The cardinal, however, was not left alone. From the pope arrived a message signed by his secretary, Monsignor Carlo Confalonieri: "The Holy Father exhorts the cardinal of Milan to uphold Catholic doctrine courageously, because this point cannot be ceded, nor can the newspaper 'L'Italia' change direction. 'Aut sit ut est, aut non sit' [Either this way, or not at all]. Which, if it should be forced to cease publication, should give the names of its subscribers to 'L'Osservatore Romano'."
The last sentence reminds us that Pius XI never gave up his "Milanese concreteness," not even in the most decisive and dramatic moments of his pontifical action.
I was only a boy; but from that event I understood what a "secular" and rational fortune is, when the hour of general timidity and submissive conformism comes, the presence in our country of the Church of the living God, the pillar and foundation of truth (cf. 1 Timothy 3:15).
There has been recently, however, someone in Italy (from the perch of one of the highest state offices) who in a completely unmotivated public statement has spoken of a deplorable silence of the Church in that circumstance. Of course, being of the year 1952, he has the extenuating circumstance of not yet having been born at the time; but he has the aggravating circumstance of having wanted, in spite of this, to speak on the subject, revealing at the same time his gratuitous preconceptions and his singular lack of knowledge.
THE IDEOLOGY OF HOMOSEXUALITY
Regarding the problem of homosexuality that is emerging today, the Christian conception tells us that one must always distinguish the respect due to persons, which involves rejecting any marginalization of them in society and politics (except for the unalterable nature of marriage and the family), from the rejection of any exalted "ideology of homosexuality," which is obligatory.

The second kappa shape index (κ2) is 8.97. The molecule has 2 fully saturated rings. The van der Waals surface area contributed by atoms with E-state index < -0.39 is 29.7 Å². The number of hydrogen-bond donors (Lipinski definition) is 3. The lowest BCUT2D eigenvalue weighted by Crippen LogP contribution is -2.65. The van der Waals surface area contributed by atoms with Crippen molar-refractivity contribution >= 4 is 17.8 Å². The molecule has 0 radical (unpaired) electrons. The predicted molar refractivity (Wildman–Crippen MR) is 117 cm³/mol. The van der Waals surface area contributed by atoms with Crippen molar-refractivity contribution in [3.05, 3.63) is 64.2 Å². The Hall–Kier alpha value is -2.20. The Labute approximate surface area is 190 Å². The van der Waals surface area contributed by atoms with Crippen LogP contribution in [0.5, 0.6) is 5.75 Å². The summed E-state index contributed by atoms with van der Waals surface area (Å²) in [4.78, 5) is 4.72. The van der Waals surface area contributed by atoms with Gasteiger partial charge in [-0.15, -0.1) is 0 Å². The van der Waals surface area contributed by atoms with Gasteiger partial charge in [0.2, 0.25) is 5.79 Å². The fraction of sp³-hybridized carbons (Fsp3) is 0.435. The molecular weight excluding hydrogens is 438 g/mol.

The word of God, as we know it in a page of the letter to the Romans by the apostle Paul, offers us on the contrary a theological interpretation of the rampant cultural aberration in this matter: such an aberration the sacred text affirms is at the same time the proof and the result of the exclusion of God from the collective attention and from social life, and of the refusal to give him the glory that he is due (cf. Romans 1:21).
The exclusion of the Creator determines a universal derailing of reason: "They became vain in their reasoning, and their senseless minds were darkened. While claiming to be wise, they became fools" (Romans 1:21-22). The result of this intellectual blindness was a fall, in both theory and practice, into the most complete dissoluteness: "Therefore, God handed them over to impurity through the lusts of their hearts for the mutual degradation of their bodies" (Romans 1:24).
And to prevent any misunderstanding and any accommodating interpretation, the apostle proceeds with a startling analysis, formulated in perfectly explicit terms:
"Therefore, God handed them over to degrading passions. Their females exchanged natural relations for unnatural, and the males likewise gave up natural relations with females and burned with lust for one another. Males did shameful things with males and thus received in their own persons the due penalty for their perversity. And since they did not see fit to acknowledge God, God handed them over to their undiscerning mind to do what is improper" (Romans 1:26-28).